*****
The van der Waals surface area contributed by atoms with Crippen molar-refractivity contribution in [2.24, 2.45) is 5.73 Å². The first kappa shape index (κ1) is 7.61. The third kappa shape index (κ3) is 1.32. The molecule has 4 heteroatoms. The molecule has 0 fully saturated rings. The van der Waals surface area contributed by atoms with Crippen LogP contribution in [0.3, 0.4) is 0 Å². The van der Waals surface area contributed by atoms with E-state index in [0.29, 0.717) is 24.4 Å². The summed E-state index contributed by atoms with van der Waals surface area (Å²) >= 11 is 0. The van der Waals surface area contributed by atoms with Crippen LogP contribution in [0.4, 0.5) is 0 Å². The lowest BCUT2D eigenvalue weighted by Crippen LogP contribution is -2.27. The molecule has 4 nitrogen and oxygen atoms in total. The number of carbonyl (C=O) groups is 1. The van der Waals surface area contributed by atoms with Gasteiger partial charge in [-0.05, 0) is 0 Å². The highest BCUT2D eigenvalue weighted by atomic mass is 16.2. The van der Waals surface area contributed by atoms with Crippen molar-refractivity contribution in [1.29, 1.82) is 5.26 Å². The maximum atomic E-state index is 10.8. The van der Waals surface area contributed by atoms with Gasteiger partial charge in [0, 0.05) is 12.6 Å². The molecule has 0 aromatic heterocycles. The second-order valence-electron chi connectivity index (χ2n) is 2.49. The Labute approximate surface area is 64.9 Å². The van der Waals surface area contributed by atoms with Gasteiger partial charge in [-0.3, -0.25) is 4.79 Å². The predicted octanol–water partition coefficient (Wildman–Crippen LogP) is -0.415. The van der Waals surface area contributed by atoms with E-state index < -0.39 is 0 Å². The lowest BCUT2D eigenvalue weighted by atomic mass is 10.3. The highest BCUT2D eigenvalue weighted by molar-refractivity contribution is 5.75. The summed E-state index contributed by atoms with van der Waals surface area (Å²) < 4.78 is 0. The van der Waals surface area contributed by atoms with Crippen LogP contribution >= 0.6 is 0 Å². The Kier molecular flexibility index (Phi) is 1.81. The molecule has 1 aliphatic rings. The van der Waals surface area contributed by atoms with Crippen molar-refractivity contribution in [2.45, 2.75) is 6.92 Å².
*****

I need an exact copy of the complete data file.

The van der Waals surface area contributed by atoms with Crippen molar-refractivity contribution in [2.24, 2.45) is 5.73 Å². The first kappa shape index (κ1) is 7.61. The third kappa shape index (κ3) is 1.32. The molecule has 4 heteroatoms. The molecule has 0 fully saturated rings. The van der Waals surface area contributed by atoms with Crippen LogP contribution in [0.3, 0.4) is 0 Å². The van der Waals surface area contributed by atoms with E-state index in [0.29, 0.717) is 24.4 Å². The summed E-state index contributed by atoms with van der Waals surface area (Å²) >= 11 is 0. The van der Waals surface area contributed by atoms with Crippen LogP contribution in [0.4, 0.5) is 0 Å². The lowest BCUT2D eigenvalue weighted by Crippen LogP contribution is -2.27. The molecule has 4 nitrogen and oxygen atoms in total. The number of carbonyl (C=O) groups is 1. The van der Waals surface area contributed by atoms with Gasteiger partial charge in [-0.05, 0) is 0 Å². The highest BCUT2D eigenvalue weighted by atomic mass is 16.2. The van der Waals surface area contributed by atoms with Crippen molar-refractivity contribution in [1.29, 1.82) is 5.26 Å². The maximum atomic E-state index is 10.8. The van der Waals surface area contributed by atoms with Gasteiger partial charge in [0, 0.05) is 12.6 Å². The molecule has 0 aromatic heterocycles. The second-order valence-electron chi connectivity index (χ2n) is 2.49. The Labute approximate surface area is 64.9 Å². The van der Waals surface area contributed by atoms with Gasteiger partial charge in [-0.3, -0.25) is 4.79 Å². The predicted octanol–water partition coefficient (Wildman–Crippen LogP) is -0.415. The van der Waals surface area contributed by atoms with E-state index < -0.39 is 0 Å². The lowest BCUT2D eigenvalue weighted by atomic mass is 10.3. The highest BCUT2D eigenvalue weighted by molar-refractivity contribution is 5.75. The summed E-state index contributed by atoms with van der Waals surface area (Å²) < 4.78 is 0. The van der Waals surface area contributed by atoms with Crippen LogP contribution >= 0.6 is 0 Å². The Kier molecular flexibility index (Phi) is 1.81. The molecule has 1 aliphatic rings. The van der Waals surface area contributed by atoms with Crippen molar-refractivity contribution in [2.45, 2.75) is 6.92 Å².